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THE POWER OF THERAPY DOGS - In his book Angel on a Leash, Westminster's David Frei celebrates the power of therapy dogs.
Friend of mine has just read this book and says fantastic. I have taken some of the Q and A from an interview with David Frei recently about the book and therapy dogs and you can read full interview by linking at the bottom.
Q: What is it about the therapy dog experience that has made you a leading champion of expanding therapy dog programs nationwide?
A: In the simplest terms, it is just seeing how people react. When you walk into the room with a dog — and really it could be any dog — it changes the energy in the room. When it happens with therapy dogs, they can follow up on that; they can go over and stick their noses in somebody’s face, sit on somebody’s lap. They can get people to stop and think about something other than what is challenging them. They can get them to smile or talk. They aren’t miracles, but they certainly are little miracles. They make somebody’s day. Any of us who visit with our dogs know that it is all about those moments.
Q: In the book you describe a number of moving encounters. Is there one that stands out?
A: The most impactful was my very first visit at Sloan-Kettering, which was the first week that it allowed therapy dogs. We went to the 10th floor, which is women’s health, and in the very first room the woman there had her arms crossed across her chest and was crying and in pain. I said, “Are you OK? Do you need a chaplain? Do you need a social worker or a nurse?” She said, “No, I need you two.” That was how we started with Teigh, my Brittany. It was the most impactful visit because I knew when we walked out of that room a half hour later, she was still in pain but she was smiling. Those kinds of things happen a lot. When you know you are giving someone a moment that they haven’t had for a while, those are the ones that touch me the most.
Q: Sometimes the visits are wrenching, as you describe. Can you talk about that aspect of volunteering?
A: I am really strict about limiting my dogs’ time. Visits can be very draining. There are times when I go home with my dogs and they are as gassed as if they have been running around in a field for the last two hours. The dog is putting a lot into it, and you just have to be careful.
Q: You write about a number of Westminster champions who went on to become outstanding therapy dogs, especially citing Rufus, a Bull Terrier, and James. You say that James, the English Springer Spaniel who won in 2007 and passed in May this year, is the greatest working therapy dog you have ever seen. What made James so special?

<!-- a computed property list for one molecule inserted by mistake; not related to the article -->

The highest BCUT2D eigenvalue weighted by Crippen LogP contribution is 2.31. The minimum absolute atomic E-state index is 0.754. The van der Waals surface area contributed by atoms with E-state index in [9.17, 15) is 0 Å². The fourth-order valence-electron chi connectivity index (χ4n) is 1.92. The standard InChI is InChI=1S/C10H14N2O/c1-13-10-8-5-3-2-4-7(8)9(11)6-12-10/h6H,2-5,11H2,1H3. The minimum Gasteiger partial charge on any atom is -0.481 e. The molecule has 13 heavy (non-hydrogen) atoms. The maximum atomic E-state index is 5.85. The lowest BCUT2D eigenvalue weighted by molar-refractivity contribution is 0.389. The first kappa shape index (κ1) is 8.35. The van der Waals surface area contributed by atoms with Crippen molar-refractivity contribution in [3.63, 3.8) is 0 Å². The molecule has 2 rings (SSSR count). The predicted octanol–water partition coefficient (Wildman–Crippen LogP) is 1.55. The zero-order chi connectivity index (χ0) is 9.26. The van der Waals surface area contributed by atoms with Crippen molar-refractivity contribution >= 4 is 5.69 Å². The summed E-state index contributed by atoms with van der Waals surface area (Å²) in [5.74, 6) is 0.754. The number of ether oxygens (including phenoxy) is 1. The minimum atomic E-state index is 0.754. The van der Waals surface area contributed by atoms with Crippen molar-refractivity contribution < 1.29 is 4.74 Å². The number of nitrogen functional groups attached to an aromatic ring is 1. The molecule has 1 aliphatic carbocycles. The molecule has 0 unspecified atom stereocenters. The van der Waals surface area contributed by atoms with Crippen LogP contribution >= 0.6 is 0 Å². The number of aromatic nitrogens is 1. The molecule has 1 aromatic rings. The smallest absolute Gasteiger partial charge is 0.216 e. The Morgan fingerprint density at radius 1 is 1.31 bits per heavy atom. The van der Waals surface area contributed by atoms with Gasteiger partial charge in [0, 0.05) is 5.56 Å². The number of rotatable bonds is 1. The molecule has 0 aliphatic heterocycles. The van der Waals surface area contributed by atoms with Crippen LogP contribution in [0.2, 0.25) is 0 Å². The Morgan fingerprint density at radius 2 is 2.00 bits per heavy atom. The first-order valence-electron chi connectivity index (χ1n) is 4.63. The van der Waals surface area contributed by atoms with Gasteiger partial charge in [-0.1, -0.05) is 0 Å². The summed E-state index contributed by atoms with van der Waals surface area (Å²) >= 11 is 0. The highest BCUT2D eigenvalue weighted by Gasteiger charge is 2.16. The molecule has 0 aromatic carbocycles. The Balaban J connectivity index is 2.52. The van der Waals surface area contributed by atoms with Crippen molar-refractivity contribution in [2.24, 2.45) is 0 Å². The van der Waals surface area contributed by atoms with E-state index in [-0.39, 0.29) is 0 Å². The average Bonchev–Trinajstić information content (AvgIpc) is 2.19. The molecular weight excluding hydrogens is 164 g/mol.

A: It really goes to the team, and Terry Patton, his handler, really trained him well. When James was there with a patient, he was engaged with the patient. Even some of the best therapy dogs are constantly looking to their handlers for direction, but James knew what he was supposed to do. It wasn’t about James; it was about who he was visiting. And Rufus and Barbara and Tom Bishop are a wonderful therapy team. Their celebrity gets them inside a lot of doors, but it is what they do once they get inside that really makes a difference. When Rufus is in there, he just works his magic.
Q: How can our readers know if they might have potential therapy dogs?
A: A dog has to be able to come into situations and can’t be afraid of noises or different people. So it is important to go to a good evaluation organization like the Delta Society, which tests every sort of encounter, from dropping a bedpan on the floor to having something unexpected happen. And you as a handler must be able to deal with the unexpected as well. It’s just like in the dog show ring; the dog feels what you are feeling because it goes right down the leash. If you are apprehensive or afraid of a situation, the dog is going to know and reflect that as well. And if it is not fun and enjoyable for both you and the dog, ultimately it won’t be fun for you as a team.
Q: We often talk about our dogs as living in the moment. What have your therapy dogs taught you about life and how to live it?
A: For me that spontaneity of just enjoying what’s happening right now is really the heart and soul of what we are doing in therapy dog work. We can’t worry about yesterday, and we can’t worry about tomorrow. Dogs don’t care how people look or how they dress, whether they are sleeping on cardboard on the street or laid up in a bed with tubes hanging out of them. Dogs don’t care about any of that stuff. That’s the great lesson that we learn from our dogs. We need to worry less about what we teach our dogs and more about what we can learn from them, their unconditional love and universal acceptance.
READ FULL INTERVIEW
Misconceptions About a Popular Pet Treat
Jan. 28, 2013 — A popular dog treat could be adding more calories than pet owners realize, and possibly be contaminated by bacteria, according to a study published this month by researchers at the Cummings School of Veterinary Medicine at Tufts University and the University of Guelph.
The treat in question: the "bully" or "pizzle stick." The American and Canadian researchers analyzed the caloric density and bacterial contamination of these popular items, made from the uncooked, dried penis of a bull or steer. They also administered a survey to pet owners to assess their knowledge of these treats.
The study, published in the January 2013 issue of the Canadian Veterinary Journal, examined 26 bully sticks purchased from retailers in the United States and Canada and made by different manufacturers.
A random subset of the 26 bully sticks was tested for caloric content. These bully sticks tested contained between nine to 22 calories per inch, meaning the average six inch stick packed 88 calories--nine percent of the daily calorie requirements for a 50-pound dog, and 30 percent of the daily calorie requirements for a 10-pound dog.